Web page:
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The evolving role of education within museums has undergone a significant transformation, marking a shift from traditional static displays to dynamic, technology-driven experiences. The “educational turn” concept has been pivotal in this transformation, driven by changes in learning theories and communication models.

In the 21st century, the museum faces an epistemological turn, challenging its role as the sole interpretive authority. The shift in learning theories from passive reception to active, learner-dependent processes threatens the museum’s position as a universal truth holder, turning its message into a point of view. The challenge now lies in transforming the museum into a meaning-making scenario where visitors can forge their own connections and design personalised learning experiences, fostering a more egalitarian relationship with society.  

Making use of tools such as augmented reality, interactive displays, and immersive technologies has transformed these exhibits into captivating journeys of exploration. However, their impact has remained confined within the walls of designated centers.  

The Potential of Public Spaces:  

Imagine the transformative power of educational exhibits transcending traditional boundaries and inhabiting public spaces. Placing exhibits in parks, city squares, and other high-traffic areas is key to democratising access to knowledge and creating a more inclusive learning environment. Public spaces inherently attract diverse audiences, sparking curiosity and engagement among individuals who may not actively seek out educational experiences.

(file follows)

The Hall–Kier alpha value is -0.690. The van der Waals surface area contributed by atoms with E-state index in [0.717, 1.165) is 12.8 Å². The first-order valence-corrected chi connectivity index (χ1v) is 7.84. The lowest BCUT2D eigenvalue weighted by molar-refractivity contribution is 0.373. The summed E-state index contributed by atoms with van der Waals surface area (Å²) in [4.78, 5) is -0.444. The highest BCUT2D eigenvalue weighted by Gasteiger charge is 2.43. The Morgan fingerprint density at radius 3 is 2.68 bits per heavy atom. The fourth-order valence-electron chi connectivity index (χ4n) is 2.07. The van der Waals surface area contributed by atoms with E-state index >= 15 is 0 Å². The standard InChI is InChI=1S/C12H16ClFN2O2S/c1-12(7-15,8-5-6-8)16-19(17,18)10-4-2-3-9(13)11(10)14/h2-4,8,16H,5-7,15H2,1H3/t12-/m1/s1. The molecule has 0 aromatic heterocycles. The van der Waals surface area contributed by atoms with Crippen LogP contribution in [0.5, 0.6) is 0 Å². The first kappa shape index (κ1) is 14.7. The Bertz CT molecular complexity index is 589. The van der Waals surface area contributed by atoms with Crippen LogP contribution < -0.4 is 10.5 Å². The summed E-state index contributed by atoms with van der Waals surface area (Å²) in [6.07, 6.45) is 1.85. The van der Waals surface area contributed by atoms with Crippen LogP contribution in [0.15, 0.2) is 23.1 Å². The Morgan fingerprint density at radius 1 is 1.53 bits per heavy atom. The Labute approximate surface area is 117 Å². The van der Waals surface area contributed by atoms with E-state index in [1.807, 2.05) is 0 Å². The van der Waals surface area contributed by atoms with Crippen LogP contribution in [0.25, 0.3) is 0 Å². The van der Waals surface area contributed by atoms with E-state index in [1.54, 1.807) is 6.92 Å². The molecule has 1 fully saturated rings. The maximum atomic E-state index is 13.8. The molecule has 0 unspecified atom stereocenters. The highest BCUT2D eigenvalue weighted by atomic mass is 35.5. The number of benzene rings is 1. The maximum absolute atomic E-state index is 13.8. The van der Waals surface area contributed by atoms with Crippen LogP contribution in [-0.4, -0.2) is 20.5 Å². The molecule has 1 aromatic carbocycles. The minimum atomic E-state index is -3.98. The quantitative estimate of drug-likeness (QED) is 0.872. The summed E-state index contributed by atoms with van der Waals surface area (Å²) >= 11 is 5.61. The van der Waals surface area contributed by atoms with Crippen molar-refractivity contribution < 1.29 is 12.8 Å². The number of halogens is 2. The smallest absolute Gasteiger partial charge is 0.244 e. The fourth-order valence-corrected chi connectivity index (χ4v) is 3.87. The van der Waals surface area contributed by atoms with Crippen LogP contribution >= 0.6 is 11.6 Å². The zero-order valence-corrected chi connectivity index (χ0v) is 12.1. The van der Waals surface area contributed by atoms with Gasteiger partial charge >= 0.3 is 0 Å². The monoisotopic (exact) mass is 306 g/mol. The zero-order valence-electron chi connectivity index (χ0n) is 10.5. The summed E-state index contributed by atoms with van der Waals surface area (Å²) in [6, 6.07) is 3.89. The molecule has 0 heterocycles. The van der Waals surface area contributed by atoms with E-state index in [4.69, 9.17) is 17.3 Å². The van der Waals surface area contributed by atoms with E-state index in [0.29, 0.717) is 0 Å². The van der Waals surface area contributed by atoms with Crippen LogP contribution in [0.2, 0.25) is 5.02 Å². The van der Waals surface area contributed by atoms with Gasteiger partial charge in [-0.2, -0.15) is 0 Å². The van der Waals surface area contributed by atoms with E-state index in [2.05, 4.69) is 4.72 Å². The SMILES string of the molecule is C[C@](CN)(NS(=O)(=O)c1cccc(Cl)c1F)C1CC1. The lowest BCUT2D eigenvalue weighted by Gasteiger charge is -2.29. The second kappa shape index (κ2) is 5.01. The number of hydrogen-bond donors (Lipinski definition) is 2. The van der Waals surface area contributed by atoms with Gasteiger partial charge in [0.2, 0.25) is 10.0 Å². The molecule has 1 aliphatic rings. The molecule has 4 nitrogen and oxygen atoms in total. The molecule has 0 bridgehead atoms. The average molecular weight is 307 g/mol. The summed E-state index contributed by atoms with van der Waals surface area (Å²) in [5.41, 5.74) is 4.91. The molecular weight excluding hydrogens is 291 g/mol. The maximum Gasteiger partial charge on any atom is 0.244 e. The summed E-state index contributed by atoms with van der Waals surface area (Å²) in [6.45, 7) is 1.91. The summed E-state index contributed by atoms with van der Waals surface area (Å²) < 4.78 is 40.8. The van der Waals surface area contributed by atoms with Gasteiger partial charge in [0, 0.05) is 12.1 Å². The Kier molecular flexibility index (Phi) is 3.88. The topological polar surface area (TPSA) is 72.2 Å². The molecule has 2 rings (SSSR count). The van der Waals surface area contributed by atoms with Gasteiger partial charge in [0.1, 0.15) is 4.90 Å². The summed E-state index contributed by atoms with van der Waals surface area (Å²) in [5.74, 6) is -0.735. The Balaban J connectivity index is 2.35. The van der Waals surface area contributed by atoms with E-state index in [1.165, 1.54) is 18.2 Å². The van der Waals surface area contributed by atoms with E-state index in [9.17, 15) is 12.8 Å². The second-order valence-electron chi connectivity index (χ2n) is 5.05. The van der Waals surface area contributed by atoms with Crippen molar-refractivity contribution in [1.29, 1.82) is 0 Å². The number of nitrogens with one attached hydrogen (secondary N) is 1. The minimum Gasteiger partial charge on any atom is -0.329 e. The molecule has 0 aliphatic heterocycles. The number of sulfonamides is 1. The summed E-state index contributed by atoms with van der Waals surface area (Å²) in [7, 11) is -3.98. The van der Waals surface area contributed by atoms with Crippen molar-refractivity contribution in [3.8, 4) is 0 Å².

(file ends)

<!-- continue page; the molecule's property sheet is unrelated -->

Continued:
Inclusive Learning:  

By reimagining the placement of educational exhibits, we can break down barriers that limit access to knowledge. Public spaces provide a neutral ground where people from various backgrounds can encounter educational exhibits organically, fostering spontaneous interactions and conversations. This shift challenges the traditional notion that learning should be confined to specific institutions and encourages a more inclusive approach.  

While placing exhibits in public spaces is compelling, it comes with its own challenges. Ensuring the security and preservation of valuable exhibits, measuring foot traffic, and addressing potential vandalism are valid concerns. However, innovative solutions, including secure enclosures and technology-driven monitoring systems, can effectively mitigate these challenges and pave the way for widespread educational experiences.  

Revolutionising education by placing educational exhibits in public spaces is a visionary step towards democratising knowledge and fostering inclusive learning. Breaking free from the constraints of designated centers opens new possibilities for meaningful interactions and conversations.   

As we explore the potential of placing educational exhibits in public spaces, the challenge lies in maintaining the integrity and accessibility of information. Much like the Vienna Museum, where exhibits were free of charge and without a dress code, democratising knowledge requires innovative solutions to ensure widespread accessibility while addressing challenges such as security and preservation.